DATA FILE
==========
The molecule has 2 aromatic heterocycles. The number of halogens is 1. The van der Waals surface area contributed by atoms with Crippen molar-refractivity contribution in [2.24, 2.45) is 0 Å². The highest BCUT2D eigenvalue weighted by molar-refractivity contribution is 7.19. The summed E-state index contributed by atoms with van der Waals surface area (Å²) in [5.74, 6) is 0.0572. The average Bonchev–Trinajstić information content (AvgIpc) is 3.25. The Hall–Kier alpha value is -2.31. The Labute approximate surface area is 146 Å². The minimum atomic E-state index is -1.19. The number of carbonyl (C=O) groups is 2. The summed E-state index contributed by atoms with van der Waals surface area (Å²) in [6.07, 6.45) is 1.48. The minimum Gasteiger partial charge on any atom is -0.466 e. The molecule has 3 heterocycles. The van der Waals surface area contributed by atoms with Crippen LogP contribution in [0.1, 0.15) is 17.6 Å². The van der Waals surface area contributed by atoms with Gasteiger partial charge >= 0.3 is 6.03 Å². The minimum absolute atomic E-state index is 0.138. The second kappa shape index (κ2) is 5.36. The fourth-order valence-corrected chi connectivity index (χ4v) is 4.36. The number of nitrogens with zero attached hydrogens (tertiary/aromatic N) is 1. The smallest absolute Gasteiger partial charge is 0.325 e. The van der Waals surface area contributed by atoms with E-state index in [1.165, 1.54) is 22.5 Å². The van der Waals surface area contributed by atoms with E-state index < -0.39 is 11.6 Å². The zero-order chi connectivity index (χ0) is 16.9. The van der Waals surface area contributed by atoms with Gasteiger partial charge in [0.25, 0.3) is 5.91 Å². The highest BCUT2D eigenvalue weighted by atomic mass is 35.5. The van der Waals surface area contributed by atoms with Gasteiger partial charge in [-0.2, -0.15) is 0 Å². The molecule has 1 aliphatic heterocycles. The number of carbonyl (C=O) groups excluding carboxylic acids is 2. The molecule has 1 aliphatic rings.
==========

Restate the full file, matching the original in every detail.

The molecule has 2 aromatic heterocycles. The number of halogens is 1. The van der Waals surface area contributed by atoms with Crippen molar-refractivity contribution in [2.24, 2.45) is 0 Å². The highest BCUT2D eigenvalue weighted by molar-refractivity contribution is 7.19. The summed E-state index contributed by atoms with van der Waals surface area (Å²) in [5.74, 6) is 0.0572. The average Bonchev–Trinajstić information content (AvgIpc) is 3.25. The Hall–Kier alpha value is -2.31. The Labute approximate surface area is 146 Å². The minimum atomic E-state index is -1.19. The number of carbonyl (C=O) groups is 2. The summed E-state index contributed by atoms with van der Waals surface area (Å²) in [6.07, 6.45) is 1.48. The minimum Gasteiger partial charge on any atom is -0.466 e. The molecule has 3 heterocycles. The van der Waals surface area contributed by atoms with Crippen LogP contribution in [0.1, 0.15) is 17.6 Å². The van der Waals surface area contributed by atoms with Gasteiger partial charge >= 0.3 is 6.03 Å². The minimum absolute atomic E-state index is 0.138. The second kappa shape index (κ2) is 5.36. The fourth-order valence-corrected chi connectivity index (χ4v) is 4.36. The number of nitrogens with zero attached hydrogens (tertiary/aromatic N) is 1. The smallest absolute Gasteiger partial charge is 0.325 e. The van der Waals surface area contributed by atoms with E-state index in [1.165, 1.54) is 22.5 Å². The van der Waals surface area contributed by atoms with E-state index < -0.39 is 11.6 Å². The zero-order chi connectivity index (χ0) is 16.9. The van der Waals surface area contributed by atoms with Gasteiger partial charge in [0.25, 0.3) is 5.91 Å². The highest BCUT2D eigenvalue weighted by atomic mass is 35.5. The van der Waals surface area contributed by atoms with Gasteiger partial charge in [-0.2, -0.15) is 0 Å². The molecule has 1 aliphatic heterocycles. The number of carbonyl (C=O) groups excluding carboxylic acids is 2. The molecule has 1 aliphatic rings.